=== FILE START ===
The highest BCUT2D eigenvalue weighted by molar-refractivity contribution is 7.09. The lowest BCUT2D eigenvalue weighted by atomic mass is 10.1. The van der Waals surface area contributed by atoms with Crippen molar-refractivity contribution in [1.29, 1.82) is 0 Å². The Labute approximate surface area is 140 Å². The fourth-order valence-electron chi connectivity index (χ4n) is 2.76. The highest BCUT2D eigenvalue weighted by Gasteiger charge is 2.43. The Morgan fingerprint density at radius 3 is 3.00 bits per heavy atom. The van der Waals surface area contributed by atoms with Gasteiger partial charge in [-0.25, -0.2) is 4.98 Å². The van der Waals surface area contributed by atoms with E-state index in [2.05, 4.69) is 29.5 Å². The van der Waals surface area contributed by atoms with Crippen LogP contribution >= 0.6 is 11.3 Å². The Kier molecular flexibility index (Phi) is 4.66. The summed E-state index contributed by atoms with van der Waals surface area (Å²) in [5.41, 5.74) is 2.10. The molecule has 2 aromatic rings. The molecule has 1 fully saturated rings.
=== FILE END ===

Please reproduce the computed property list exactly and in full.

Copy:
The highest BCUT2D eigenvalue weighted by molar-refractivity contribution is 7.09. The lowest BCUT2D eigenvalue weighted by atomic mass is 10.1. The van der Waals surface area contributed by atoms with Crippen molar-refractivity contribution in [1.29, 1.82) is 0 Å². The Labute approximate surface area is 140 Å². The fourth-order valence-electron chi connectivity index (χ4n) is 2.76. The highest BCUT2D eigenvalue weighted by Gasteiger charge is 2.43. The Morgan fingerprint density at radius 3 is 3.00 bits per heavy atom. The van der Waals surface area contributed by atoms with Gasteiger partial charge in [-0.25, -0.2) is 4.98 Å². The van der Waals surface area contributed by atoms with E-state index in [2.05, 4.69) is 29.5 Å². The van der Waals surface area contributed by atoms with Crippen LogP contribution >= 0.6 is 11.3 Å². The Kier molecular flexibility index (Phi) is 4.66. The summed E-state index contributed by atoms with van der Waals surface area (Å²) in [5.41, 5.74) is 2.10. The molecule has 2 aromatic rings. The molecule has 1 fully saturated rings.